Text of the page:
11:43 GMT11 May 2021
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    US President Donald Trump is in the United Kingdom pushing hard for a hardline split between the country and the European Union, much to the consternation of British politicians, who have objected to his comments to The Sun, and of the British citizens protesting his visit en masse.

    John Wight, the host of the weekly Radio Sputnik show Hard Facts, joined Loud & Clear to discuss the visit.

    "I have to tell you, in all candor, I have never seen anything quite like this in all my years in politics and geopolitics," Wight told Loud & Clear host John Kiriakou and Sputnik news analyst Walter Smolarek, who is filling in for Brian Becker. More than 100,000 Britons took to the streets in protest of the president's visit Friday.

    Speaking from Scotland, Wight noted that Trump punctured "decades of diplomatic niceties" just prior to arriving in the UK while he was at the NATO summit in Brussels. Trump drew ire from European partners after saying Germany is "captive" to Russia, cancelling a bilateral meeting with Romanian President Klaus Iohannis at the 11th hour, and demanding more money from European nations be spent on NATO defense — a move political commentator George Galloway told Loud & Clear on Thursday was an act "like Tony Soprano."

    ​In the UK, Trump came weilding a "Brexit dagger," Wight says, which "he proceeded to use to knife [UK Prime Minister Theresa May] in the back in the course of an interview he gave to Rupert Murdoch's popular, right-wing, populist, tabloid newspaper The Sun," which Wight called the media mogul's "cash cow" in the UK.

    The Australian-American businessman is the 34th richest person in the US and 96th richest worldwide, according to Forbes, who has also called him and his family the 35th "most powerful person" in the world. Murdoch is the executive director of Fox News and founder of News Corp, which includes Sky News, The Wall Street Journal, The Times of London and other newspapers and media outlets around the world. He's also the executive chairman of 21st Century Fox, the parent company of National Geographic and Fox Television stations.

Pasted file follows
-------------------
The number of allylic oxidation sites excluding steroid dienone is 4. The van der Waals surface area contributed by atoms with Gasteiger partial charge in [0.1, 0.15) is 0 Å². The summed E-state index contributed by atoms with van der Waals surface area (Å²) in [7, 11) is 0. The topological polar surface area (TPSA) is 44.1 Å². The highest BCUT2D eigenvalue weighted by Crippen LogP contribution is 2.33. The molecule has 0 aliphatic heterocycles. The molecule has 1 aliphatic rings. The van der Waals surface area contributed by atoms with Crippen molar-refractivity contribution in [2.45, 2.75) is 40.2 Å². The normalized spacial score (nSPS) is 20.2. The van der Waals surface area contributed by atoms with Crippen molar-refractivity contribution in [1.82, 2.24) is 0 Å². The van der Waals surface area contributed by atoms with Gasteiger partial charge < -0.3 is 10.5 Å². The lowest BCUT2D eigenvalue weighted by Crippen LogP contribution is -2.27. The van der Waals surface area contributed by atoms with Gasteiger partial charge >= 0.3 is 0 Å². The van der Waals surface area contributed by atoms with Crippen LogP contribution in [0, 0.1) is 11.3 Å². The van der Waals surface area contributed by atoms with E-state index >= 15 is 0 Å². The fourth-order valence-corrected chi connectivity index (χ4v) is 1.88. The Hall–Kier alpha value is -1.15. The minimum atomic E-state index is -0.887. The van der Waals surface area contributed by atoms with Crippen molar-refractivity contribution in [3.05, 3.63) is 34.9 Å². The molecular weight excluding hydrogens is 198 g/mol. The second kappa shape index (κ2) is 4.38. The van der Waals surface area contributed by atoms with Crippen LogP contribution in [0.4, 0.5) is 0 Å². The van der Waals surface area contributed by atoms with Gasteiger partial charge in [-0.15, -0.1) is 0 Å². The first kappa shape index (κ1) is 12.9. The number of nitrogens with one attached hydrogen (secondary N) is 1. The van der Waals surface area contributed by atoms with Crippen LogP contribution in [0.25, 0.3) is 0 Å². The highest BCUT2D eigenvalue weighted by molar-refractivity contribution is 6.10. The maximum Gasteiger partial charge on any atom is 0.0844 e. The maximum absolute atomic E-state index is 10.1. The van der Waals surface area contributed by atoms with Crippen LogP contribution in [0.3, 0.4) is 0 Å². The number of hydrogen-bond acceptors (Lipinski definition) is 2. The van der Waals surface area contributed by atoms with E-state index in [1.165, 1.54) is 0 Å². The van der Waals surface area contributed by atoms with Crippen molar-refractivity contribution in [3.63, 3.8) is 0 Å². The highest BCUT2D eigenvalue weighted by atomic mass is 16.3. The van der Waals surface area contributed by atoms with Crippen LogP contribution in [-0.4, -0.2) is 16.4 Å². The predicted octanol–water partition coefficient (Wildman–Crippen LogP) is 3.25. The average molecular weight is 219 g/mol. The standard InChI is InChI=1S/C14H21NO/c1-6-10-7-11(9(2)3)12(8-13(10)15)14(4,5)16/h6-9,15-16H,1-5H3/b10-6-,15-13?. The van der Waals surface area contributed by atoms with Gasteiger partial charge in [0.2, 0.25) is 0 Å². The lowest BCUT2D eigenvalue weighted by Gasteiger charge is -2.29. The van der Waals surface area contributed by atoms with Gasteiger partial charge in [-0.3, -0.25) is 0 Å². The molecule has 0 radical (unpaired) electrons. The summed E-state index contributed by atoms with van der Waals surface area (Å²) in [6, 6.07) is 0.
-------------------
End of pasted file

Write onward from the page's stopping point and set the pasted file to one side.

In the interview with The Sun, Trump "railed against Theresa May's attempt to arrive at a "soft Brexit," which would involve continuing some ties to the EU on the part of the UK," Wight said.

    Trump said that the UK's former Foreign Minister, Boris Johnson, who resigned on Monday over May's soft Brexit plan, would "make a great prime minister," in the interview.

    "This bears all the hallmarks of a Macbethian plot," Wight said. "I am convinced that Boris Johnson knew that Trump was going to come out with this interview, and the fact that he used Rupert Murdoch's tabloid newspaper The Sun — Rupert Murdoch, we know, is a close friend and ally of Donald Trump and he's an advocate of a hard Brexit — and given Rupert Murdoch's deserved, if not maligned, reputation as a kingmaker of UK politics, I think this is a concocted interview designed to wield a knife and to destroy the remnants of Theresa May's leadership."
    US President Donald Trump (L) gestures as he poses alongside Britain's Prime Minister Theresa May (R) as Portugal's Prime Minister Antonio Costa (TOP) looks on during the opening ceremony of the NATO (North Atlantic Treaty Organization) summit, at the NATO headquarters in Brussels, on July 11, 2018.
    © AFP 2021 / Emmanuel Dunand

    At a Friday news conference, Trump called CNN "fake news" again, refusing to take their reporter's question. "Let's go to a real network," he said before opting to take a question from Fox News reporter instead.

    British politicians across the board denounced Trump's actions and the president wound up walking back the interview and characterizing The Sun's article as "fake news." Trump also claimed The Sun omitted supposedly positive comments about the current prime minister he said he made.

    Wight added that "The idea that Russia could be accused of interfering in Britain's internal affairs with regard to Brexit, with only a few tweets being cited as evidence, when here's a [US] President arriving on the scene to lambast the country's government over its Brexit stance and to talk up the prospects of his preferred candidate for the role of Prime Minister — I mean the man arrived more like a New York crime boss picking his new underboss, choosing Boris Johnson over the incumbent Theresa May."

    "If anybody needed any confirmation that UK is a glorified vassal state of the US, then surely this is it," Wight said.

    The views and opinions expressed in the article do not necessarily reflect those of Sputnik.


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